The original tune is "Farewell and Adieu to You Spanish Ladies", which shows up as early as 1769 (in a journal of the Nellie). Melville references the song and others in his 1850 novel White-Jacket. Upon deeper inspection this poem is full of images of uncertainty, fear, and peril (unlike the typical rendition of Spanish Ladies). Traveling the coasts of England, the song's narrator is far from rounding the Cape of Good Hope, unless we take that too as a metaphor.
A Deadlight is a nautical term for a piece of heavy glass set into a deck or ship's side to allow light.
The Deadman (or Deadman's Point), is today known as Dodman Point on the south Cornwall coast, near Plymouth.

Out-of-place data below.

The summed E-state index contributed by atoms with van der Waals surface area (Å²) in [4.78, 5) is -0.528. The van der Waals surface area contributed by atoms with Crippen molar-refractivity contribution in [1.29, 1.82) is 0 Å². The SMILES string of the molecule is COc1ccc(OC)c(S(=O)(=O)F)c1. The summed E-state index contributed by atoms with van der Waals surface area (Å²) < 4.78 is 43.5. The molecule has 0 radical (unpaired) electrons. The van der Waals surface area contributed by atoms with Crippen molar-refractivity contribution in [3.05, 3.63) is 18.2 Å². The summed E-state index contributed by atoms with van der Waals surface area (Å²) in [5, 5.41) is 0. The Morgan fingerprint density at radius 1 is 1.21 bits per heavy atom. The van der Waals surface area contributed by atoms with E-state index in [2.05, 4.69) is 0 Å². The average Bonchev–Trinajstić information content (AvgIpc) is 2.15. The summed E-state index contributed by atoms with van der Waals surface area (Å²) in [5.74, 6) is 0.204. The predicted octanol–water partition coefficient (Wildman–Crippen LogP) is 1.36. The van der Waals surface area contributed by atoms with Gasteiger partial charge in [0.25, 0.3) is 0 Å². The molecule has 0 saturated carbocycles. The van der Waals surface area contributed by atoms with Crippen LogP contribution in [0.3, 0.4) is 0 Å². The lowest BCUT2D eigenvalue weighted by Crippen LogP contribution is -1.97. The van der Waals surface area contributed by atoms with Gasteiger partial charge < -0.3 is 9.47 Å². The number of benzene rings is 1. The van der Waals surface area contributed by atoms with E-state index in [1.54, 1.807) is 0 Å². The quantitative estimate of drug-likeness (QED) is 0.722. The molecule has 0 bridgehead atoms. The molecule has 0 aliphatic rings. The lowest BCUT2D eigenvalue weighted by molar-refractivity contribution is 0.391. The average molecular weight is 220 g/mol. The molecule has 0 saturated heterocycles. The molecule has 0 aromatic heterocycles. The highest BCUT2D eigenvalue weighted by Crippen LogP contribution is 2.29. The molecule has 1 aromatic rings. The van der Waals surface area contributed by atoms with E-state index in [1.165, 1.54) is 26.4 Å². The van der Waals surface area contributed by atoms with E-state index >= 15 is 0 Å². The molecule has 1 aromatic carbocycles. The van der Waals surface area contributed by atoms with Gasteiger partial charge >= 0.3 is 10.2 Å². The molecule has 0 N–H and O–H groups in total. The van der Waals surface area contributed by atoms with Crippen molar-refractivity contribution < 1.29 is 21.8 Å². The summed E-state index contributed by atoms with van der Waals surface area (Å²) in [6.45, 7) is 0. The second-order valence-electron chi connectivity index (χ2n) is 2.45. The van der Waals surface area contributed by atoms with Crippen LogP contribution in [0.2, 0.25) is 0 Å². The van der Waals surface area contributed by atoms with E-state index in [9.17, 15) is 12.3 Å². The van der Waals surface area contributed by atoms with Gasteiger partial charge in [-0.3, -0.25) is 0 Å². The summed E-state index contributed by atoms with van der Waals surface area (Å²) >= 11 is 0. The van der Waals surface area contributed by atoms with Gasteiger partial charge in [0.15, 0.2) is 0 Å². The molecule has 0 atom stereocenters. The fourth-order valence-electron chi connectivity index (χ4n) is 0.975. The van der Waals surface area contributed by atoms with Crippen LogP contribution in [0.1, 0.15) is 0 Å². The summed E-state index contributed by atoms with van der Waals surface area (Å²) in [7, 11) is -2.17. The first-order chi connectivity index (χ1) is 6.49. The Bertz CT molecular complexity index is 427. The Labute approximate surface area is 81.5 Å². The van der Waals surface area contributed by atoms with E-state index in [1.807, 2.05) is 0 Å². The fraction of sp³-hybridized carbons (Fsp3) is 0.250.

The Sargasso sea is the bulk of the Atlantic ocean just east of mainland North America.
The Doldrums is "a popular nautical term that refers to the belt around the Earth near the equator where sailing ships sometimes get stuck on windless waters." Now known for periods of boredom or depression.
The Flying Dutchman is the legendary ship of Dutch captain Van der Decken, condemned to cruise forever off the Cape of Good Hope (ill luck).
A flipper as in "tipping your flipper" (waving) must just mean "hand"
A goney or gooney is another name for the albatross, a sea bird. One of the few companions a lonely sailing crew has.